What is Process Validation?

The Process Validation (PV) Guidance from the FDA (January 2011) adopts the product lifecycle concept, emphasizing the expectation that process validation starts with process design and carries throughout the entire lifecycle of a commercial product. During the process qualification stage, the process design is evaluated to determine if the process is capable of consistently delivering quality products. The goal of Process Validation is to confirm the process design and demonstrate that the commercial manufacturing process performs as expected.

Process validation occurs in a series of activities taking place over the lifecycle of a product and its process. The product lifecycle is comprised of three stages including process design as Stage I, process qualification as Stage II, and continued process verification as Stage III, in compliance with relevant regulations.

Stage I: Process Design

The goal of Process Design is to create a process suitable for routine commercial manufacturing that can consistently deliver a product that meets all its Critical Quality Attributes (CQA)s. Equipment capacity/capability verification, any special process requirements as well as cleaning validation requirements will also be evaluated at this stage.

Capturing Process Knowledge and Understanding

The knowledge of material attributes and processing is captured during the process design stage to determine the process capability and source of variation. Typical activities in this stage include conducting process development studies to establish set-point and control limits for critical process parameters (CPP) and critical material attributes (CMA) that are important to product performance. The processing knowledge is used to establish an approach to process control for each unit operation and the overall process. The information on studies conducted and its rationale are documented in summary reports as this knowledge and processing may be used during the process qualification and continued process verification stages when the process design is revised or the strategy for process control is changed.Bora-technology-transfer-whitepaper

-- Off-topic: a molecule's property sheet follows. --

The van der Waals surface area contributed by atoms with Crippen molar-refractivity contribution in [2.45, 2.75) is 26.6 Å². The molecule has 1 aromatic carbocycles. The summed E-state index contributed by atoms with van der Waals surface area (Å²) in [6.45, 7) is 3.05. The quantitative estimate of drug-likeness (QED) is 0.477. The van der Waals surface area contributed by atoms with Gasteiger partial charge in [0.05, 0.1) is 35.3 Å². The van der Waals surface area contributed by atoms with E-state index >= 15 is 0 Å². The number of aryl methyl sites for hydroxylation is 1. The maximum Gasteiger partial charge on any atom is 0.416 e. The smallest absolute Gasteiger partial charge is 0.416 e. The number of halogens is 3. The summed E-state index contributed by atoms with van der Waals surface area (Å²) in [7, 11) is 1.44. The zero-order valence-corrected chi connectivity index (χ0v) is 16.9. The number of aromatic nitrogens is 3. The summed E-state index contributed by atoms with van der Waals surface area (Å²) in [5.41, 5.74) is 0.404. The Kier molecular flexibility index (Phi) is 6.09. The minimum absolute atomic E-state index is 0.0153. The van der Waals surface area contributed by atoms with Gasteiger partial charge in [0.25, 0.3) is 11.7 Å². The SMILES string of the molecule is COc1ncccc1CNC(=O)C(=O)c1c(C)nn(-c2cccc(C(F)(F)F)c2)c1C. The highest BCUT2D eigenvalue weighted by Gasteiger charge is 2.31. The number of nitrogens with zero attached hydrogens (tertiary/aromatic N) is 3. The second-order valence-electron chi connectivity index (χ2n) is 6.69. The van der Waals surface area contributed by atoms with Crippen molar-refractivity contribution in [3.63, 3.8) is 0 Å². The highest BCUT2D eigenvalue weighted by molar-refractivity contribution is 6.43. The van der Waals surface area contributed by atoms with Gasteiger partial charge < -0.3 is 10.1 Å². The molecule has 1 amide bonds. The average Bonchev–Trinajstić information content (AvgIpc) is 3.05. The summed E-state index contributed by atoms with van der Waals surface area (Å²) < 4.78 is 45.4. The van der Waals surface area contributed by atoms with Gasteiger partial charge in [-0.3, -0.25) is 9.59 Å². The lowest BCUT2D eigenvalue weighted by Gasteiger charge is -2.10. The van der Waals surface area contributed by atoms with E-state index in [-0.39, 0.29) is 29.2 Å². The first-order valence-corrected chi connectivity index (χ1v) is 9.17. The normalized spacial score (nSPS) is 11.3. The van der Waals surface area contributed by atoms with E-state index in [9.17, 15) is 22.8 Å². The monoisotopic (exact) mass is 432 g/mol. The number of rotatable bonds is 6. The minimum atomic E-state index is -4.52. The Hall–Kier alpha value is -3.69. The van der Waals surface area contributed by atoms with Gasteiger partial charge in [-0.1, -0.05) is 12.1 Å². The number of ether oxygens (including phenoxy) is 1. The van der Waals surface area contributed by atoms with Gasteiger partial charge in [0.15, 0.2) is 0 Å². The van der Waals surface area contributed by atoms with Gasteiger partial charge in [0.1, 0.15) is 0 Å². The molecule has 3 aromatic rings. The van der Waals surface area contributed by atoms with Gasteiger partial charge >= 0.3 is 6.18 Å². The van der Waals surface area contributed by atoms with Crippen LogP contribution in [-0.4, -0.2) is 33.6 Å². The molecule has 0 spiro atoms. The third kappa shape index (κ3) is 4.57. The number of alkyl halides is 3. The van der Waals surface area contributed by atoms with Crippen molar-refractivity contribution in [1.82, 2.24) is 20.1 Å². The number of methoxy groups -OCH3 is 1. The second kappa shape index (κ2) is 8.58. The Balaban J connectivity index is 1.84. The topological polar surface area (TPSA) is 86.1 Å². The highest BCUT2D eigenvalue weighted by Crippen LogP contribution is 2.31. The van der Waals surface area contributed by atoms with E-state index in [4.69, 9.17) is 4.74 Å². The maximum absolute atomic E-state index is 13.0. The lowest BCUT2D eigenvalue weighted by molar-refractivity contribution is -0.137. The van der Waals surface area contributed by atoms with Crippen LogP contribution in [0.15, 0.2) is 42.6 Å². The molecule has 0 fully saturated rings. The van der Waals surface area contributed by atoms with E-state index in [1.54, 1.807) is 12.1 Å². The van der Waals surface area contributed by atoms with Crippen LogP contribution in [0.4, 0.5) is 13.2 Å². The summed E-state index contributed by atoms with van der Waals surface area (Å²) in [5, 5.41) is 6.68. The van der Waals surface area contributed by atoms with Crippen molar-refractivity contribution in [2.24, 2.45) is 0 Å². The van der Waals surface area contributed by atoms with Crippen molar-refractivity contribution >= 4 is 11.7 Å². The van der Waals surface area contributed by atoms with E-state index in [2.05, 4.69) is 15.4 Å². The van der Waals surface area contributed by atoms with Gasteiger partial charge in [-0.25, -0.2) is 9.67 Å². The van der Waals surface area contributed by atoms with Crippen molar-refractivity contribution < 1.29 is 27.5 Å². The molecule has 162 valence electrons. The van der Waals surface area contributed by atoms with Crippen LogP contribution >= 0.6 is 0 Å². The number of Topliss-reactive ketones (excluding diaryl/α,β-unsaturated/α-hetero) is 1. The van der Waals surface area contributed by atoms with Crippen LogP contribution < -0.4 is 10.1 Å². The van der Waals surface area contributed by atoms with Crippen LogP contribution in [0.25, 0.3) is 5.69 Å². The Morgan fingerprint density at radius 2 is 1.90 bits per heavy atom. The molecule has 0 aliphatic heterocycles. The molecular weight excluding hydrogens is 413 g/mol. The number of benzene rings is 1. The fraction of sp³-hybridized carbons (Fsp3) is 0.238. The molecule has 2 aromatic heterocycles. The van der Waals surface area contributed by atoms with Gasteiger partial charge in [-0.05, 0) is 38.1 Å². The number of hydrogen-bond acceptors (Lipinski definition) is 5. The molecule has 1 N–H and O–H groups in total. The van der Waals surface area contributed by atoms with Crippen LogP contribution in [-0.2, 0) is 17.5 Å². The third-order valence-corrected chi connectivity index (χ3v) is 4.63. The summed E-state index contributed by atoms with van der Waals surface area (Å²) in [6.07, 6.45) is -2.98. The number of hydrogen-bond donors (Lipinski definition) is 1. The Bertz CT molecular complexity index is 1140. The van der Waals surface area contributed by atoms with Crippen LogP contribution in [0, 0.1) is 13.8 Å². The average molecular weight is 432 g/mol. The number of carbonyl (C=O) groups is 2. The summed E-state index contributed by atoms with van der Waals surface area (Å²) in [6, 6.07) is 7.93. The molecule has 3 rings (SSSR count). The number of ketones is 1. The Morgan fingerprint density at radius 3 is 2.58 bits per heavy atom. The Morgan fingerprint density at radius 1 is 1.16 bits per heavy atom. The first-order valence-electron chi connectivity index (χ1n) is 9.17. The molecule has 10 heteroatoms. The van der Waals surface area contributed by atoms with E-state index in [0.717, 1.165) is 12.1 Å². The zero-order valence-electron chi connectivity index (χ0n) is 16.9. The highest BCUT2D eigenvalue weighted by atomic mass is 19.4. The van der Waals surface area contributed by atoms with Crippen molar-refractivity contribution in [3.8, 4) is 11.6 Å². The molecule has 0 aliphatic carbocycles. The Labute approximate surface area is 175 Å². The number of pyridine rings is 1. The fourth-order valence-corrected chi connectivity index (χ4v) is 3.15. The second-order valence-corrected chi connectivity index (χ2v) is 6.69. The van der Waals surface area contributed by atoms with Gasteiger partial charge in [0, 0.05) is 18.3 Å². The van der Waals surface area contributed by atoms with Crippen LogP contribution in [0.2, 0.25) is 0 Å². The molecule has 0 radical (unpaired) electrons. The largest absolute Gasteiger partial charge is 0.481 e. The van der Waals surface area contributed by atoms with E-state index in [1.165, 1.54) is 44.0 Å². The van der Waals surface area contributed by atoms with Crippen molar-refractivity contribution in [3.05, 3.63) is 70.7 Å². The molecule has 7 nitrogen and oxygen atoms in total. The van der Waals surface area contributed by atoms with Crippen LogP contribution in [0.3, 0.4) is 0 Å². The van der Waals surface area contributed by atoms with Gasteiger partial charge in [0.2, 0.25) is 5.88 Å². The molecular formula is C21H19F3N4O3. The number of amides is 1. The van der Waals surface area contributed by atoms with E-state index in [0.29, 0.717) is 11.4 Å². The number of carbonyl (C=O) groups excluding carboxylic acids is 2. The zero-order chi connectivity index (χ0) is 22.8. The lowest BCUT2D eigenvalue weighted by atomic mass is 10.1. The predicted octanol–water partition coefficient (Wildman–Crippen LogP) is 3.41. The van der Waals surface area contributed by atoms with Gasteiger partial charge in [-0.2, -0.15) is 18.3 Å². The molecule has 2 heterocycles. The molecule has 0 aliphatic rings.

Establishing a Strategy for Process Control

Process control strategies will be established by reducing sources of variation or adjusting for input variation, i.e., material analysis, equipment monitoring at significant manufacturing steps, and controls on process variables to mitigate the risks and assure the quality of the product; evaluation of sampling techniques and sampling plans. The outcome of this stage will be the design of a process suitable for routine manufacture that will consistently deliver a product that meets its critical quality attributes (CQAs). The identified operational limits and strategy for process controls (set-point and limit controls) will be defined in the process performance qualification (PPQ) batch record for confirmation at Stage II.

Stage II: Process Qualification